Religion and Psychoactive Sacraments:
An Entheogen Chrestomathy
Thomas B. Roberts, Ph.D. and Paula Jo Hruby, Ed.D.
Author Index | Title Index
The Peyote Book: A Study of Native Medicine.
Mount, Guy. (Editor). (1993).
Cottonwood, CA: Sweetlight Books.
third edition, 144 pages.
Contents: List of illustrations,
introduction, meditation, 51 chapters (readings) divided into
8 parts: 1. Peyote Legends
and Origin Stories, 2. Testimonials
for Healing and Childbirth, 3. The Native
American Church, 4. Gathering Peyote, 5.
Medical Reports, 6. Ecology
and Cultivation of Peyote, 7. Peyote
and the Law, 8. Conclusion and Testimonials, bibliography.
Bear, Hal Zina Bergman,
Court Finding, Gaskin,
Huichol, Isabel Kelly, Karl Menninger, M. Scott
Momaday, Jeannette Mount, Mountain Wolf Woman, Navaho,
Thunder, Monroe Tsa U.
S. Supreme Court Decision 1988, Virginia Trenholm,
Virgil J. Walkington,
Note: The Peyote Book
is an ongoing, ever-growing publication. Readers are invited to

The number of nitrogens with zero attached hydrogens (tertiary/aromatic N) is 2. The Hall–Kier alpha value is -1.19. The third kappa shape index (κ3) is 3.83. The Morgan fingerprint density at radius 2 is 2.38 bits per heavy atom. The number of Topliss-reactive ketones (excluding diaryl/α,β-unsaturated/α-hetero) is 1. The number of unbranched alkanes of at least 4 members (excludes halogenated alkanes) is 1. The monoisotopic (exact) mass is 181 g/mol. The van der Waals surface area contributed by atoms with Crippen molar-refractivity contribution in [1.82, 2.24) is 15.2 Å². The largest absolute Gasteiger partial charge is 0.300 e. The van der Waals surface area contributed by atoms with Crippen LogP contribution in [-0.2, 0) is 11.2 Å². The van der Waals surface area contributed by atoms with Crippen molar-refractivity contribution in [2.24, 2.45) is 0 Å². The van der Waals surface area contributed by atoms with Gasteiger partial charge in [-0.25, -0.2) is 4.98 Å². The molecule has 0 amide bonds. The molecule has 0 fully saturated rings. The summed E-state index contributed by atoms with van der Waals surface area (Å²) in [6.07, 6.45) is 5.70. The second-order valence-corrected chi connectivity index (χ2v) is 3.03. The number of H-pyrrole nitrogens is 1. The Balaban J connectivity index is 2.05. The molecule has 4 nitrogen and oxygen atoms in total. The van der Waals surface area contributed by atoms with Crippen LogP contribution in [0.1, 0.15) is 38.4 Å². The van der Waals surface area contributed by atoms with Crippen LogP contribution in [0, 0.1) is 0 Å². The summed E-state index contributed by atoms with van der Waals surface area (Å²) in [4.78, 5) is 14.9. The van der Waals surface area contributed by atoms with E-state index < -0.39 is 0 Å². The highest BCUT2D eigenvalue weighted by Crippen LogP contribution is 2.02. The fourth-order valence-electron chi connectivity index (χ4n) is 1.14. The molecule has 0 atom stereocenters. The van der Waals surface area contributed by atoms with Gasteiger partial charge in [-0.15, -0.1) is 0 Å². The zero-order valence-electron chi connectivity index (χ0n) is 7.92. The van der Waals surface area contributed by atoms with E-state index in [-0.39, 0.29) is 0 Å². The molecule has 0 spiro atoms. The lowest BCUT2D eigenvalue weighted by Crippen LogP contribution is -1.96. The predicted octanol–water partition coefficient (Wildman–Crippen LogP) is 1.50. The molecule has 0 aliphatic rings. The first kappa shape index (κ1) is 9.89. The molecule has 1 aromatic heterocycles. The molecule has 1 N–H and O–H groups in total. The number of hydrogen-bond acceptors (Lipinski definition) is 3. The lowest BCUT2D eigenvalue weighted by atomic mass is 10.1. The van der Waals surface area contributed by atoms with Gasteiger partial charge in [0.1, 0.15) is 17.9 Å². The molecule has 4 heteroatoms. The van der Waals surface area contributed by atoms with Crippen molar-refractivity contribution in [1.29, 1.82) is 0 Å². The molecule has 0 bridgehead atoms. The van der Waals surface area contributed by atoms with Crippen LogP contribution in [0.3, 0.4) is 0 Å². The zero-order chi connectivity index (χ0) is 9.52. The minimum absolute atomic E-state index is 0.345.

submit stories, personal testimonials, research and illustrations
for future editions. (page 5).
Excerpt(s): It Will Replace
Christianity. The Native American Church, famed for its use of
the peyote button in its sacramental worship life, has doubled
its membership in the last few years. It appears to be the religion
of the future among Indian people. At first a southwestern-based
religion, it has spread since the last world war into a great
number of northern tribes. Eventually it will replace Christianity
among the Indian people.
The largest difference I can see between Indian
religion and Christian religion is in interpersonal relationships.
Indian society had a religion that taught respect for all members
of the society ... there were no locks on doors, no orphanages,
no need for oaths, and no hungry people. Indian religion taught
that sharing of one's goods with another human being was the highest
form of behavior.
Christianity came along and tried to substitute
"giving" for sharing. There was only one catch; giving
meant giving to the church, not to other people. (Vine Deloria,
The most spiritual place I know is the tipi of the
Peyote Church. I used to go to synagogue on the high Jewish holidays,
but I can no longer feel the presence of the spirit in a group
larger than forty.
I sing my Jewish songs in the tipi, and I wear my
father's prayer shawl, the one he wore at his bar mitzvah in Germany.
My Indian friends say that it does not matter in what language
you sing; there are always at least two people who understand-you
and the Creator. (Carl A. Hammerschlag, The Dancing
Healers, page 59)
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